Potential Competitive Edge: Pricing is key here. If Galaxy Note 4 owners are willing to buy the Gear VR, G3 owners may be drawn to the VR for G3. But phone-specific tethering could also kill both VR devices. It's also unclear how well the G3 VR works at this point but the power of Google may help the tech succeed.

Then again, the hype over Google Glass didn't do it any good since it's been shelved for the unforeseeable future.

The VR race: Oculus, Samsung and Razer

Sleek mobile integration: Samsung's Gear VR

Google may want to bring low-cost VR to the masses, but Samsung's Gear VR headset makes mobile virtual reality look sleek and seamless with its dedicated platform.

The big reveal for Gear VR happened during IFA 2014. The differentiating factor for this headset is the addition of the Samsung Galaxy Note 4 - meaning Gear VR isn't a standalone device. In fact, there is a compartment at the front of the device for the handset.

Gear VR hasn't been a complete letdown and is in fact, pushing VR along quite nicely. It's helping spawn a mobile VR movement of sorts and with the help of Oculus, the tech seems to sound so far but devs need to step it up and provide more VR experiences.


Potential Competitive Edge: Like Sony, Samsung is capable of putting an enormous amount of funding behind this project. In recent years, the company's smartphones have garnered an enormous base of loyal followers to rival (or even surpass) Apple's iPhone. The Gear VR is also the first virtual reality device to make it to market - plus the first VR mobile device to boot - and it isn't completely horrible.

However, if Samsung chooses to limit Gear VR's compatibility exclusively to its Note 4 phones, it also could limit the market in terms of eligible consumers. Were the device to be compatible with a range of Android devices, though, Samsung would likely be able to expand its market.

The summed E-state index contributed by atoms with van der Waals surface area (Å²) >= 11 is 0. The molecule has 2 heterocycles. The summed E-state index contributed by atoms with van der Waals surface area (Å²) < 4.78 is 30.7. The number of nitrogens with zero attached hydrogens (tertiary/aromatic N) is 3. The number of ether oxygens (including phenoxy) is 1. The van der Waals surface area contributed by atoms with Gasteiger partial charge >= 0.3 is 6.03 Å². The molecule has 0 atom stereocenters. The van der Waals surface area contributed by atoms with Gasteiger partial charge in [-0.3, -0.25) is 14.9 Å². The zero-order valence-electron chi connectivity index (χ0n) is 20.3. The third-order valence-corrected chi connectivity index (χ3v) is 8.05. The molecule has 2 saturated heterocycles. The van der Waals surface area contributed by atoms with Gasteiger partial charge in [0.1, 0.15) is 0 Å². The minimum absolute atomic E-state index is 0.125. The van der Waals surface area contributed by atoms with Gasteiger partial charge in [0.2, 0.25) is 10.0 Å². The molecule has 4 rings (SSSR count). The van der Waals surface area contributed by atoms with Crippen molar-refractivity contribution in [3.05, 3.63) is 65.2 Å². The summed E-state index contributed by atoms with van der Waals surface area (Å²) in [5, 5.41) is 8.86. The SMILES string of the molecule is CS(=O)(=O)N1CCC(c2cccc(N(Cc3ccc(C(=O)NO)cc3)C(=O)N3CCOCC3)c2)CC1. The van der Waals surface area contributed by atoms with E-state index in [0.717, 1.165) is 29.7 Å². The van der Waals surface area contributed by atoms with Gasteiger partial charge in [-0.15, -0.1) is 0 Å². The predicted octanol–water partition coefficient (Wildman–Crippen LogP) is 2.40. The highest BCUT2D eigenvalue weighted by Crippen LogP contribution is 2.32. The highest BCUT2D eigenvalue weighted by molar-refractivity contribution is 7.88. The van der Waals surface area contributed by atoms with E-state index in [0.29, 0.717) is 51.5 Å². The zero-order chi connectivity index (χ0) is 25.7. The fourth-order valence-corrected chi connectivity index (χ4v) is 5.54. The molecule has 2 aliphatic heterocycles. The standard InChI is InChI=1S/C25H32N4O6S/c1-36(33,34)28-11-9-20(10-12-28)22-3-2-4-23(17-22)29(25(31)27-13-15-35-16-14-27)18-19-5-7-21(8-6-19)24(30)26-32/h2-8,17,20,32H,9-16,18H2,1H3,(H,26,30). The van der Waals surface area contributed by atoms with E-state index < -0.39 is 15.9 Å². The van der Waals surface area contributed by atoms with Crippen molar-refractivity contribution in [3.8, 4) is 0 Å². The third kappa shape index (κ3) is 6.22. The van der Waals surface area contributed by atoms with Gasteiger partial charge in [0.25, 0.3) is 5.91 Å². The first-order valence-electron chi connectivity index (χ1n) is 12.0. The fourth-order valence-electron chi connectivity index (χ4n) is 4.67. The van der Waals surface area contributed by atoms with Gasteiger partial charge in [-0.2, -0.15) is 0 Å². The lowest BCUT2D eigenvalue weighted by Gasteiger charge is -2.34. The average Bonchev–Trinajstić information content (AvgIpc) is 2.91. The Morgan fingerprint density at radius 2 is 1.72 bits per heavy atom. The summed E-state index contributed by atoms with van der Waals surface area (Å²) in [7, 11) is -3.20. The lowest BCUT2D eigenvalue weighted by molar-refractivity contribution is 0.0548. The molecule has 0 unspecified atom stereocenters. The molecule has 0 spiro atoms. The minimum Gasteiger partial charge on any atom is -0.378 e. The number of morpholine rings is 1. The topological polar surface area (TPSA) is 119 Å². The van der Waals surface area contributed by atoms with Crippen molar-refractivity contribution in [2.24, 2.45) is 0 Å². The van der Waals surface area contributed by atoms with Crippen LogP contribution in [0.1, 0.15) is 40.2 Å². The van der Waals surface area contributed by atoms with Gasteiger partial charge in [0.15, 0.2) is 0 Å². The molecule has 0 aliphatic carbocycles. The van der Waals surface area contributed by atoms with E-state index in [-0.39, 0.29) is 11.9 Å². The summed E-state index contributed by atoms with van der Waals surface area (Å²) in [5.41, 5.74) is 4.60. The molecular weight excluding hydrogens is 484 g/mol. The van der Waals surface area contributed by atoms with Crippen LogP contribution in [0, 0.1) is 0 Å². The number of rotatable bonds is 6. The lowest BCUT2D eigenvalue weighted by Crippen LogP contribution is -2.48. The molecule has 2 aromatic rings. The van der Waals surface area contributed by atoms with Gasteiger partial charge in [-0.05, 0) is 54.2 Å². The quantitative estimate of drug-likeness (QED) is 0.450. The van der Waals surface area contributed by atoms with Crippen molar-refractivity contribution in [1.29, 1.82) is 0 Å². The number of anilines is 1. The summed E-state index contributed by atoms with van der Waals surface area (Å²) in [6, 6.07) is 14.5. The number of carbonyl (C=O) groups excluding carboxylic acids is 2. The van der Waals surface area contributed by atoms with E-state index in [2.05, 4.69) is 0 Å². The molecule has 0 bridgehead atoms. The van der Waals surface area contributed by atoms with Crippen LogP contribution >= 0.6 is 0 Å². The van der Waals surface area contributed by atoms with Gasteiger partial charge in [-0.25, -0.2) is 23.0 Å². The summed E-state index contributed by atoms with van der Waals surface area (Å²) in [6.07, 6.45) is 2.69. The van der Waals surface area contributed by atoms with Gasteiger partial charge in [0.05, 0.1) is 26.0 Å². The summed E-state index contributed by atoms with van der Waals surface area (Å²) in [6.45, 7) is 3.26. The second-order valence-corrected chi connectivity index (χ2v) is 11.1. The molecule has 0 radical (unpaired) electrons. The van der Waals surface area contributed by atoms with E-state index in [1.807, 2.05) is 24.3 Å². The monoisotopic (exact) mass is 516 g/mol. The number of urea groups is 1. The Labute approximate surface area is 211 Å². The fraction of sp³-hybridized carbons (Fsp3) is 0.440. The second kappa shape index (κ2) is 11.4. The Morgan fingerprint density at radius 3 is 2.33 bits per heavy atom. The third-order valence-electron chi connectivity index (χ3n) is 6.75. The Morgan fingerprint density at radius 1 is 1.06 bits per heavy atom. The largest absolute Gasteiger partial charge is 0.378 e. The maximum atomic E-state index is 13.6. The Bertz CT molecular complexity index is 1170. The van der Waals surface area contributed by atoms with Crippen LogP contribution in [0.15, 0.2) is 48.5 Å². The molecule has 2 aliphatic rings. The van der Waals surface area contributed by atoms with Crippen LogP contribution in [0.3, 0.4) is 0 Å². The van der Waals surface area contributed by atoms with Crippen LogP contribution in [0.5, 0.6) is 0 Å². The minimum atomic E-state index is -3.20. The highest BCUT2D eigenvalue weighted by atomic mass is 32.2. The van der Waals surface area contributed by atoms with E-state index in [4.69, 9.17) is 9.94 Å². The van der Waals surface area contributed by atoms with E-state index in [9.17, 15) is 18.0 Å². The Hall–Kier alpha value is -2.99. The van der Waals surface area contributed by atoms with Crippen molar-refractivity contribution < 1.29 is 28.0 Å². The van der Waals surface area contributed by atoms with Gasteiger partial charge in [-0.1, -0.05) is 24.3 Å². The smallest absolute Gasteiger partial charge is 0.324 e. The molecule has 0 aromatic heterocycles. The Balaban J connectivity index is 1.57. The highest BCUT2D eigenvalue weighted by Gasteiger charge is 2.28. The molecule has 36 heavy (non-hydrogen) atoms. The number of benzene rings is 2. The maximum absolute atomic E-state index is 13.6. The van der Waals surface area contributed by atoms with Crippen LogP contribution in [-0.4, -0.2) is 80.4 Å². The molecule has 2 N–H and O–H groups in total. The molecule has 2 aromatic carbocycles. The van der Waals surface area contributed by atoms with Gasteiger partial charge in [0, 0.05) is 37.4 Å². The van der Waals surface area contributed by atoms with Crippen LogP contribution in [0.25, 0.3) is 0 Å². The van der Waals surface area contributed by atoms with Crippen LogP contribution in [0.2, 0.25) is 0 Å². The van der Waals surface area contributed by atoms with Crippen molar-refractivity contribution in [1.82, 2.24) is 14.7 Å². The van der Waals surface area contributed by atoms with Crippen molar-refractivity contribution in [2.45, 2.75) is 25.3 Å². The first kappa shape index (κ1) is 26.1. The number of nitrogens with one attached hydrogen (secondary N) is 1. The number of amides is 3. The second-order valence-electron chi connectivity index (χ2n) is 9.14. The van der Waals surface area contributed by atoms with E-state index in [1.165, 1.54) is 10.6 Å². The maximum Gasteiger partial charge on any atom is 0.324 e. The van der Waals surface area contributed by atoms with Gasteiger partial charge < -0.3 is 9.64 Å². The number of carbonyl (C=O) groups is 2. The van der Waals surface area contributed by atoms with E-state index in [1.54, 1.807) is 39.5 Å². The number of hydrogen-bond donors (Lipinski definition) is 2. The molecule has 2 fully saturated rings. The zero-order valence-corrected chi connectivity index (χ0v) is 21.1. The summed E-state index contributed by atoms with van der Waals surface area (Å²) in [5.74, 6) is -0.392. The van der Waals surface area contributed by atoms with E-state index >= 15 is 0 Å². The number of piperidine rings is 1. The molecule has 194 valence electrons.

YouTube : https://www.youtube.com/watch?v=jvDb0C5pGYI
Industry leader: Facebook's Oculus Rift

If smartphone headsets are the toe-in-the-water version of VR, then Oculus is on an Olympic-diving-board level. Remember that duct-taped Oculus VR prototype with the bulging cable headdress from 2012? That was ages before Facebook bought the tech startup for $2 billion in March, 2014. The company's latest development kit for its flagship VR headset, the Oculus Rift (dubbed Crescent Bay by the dev team), is the industry's leader by a massive margin.

The Oculus Rift sports 1080p Samsung OLED screens (960 x 1080 in each eye) with a 110 degree field of vision and is paired with an infrared camera for depth tracking, along with 40 infrared emitters within the headset. It can be joined together with a Leap Motion controller for an intense sense of immersion. While reviewers said performance adjustments from the Crystal Cove prototype weren't staggering when it became DK2, they noted the frame rate was smoother.


Sadly, all the improvements in the world won't get this product to market any faster. Decision-makers at Oculus still haven't set a date for the headset's release, but that hasn't stopped them from taking pre-orders.

Potential Competitive Edge: The Oculus Rift has both a ton of hype and a boatload of name recognition working in its favor. Additionally, the pairing with Leap Motion opens a seemingly limitless world of applications when it comes to augmented reality.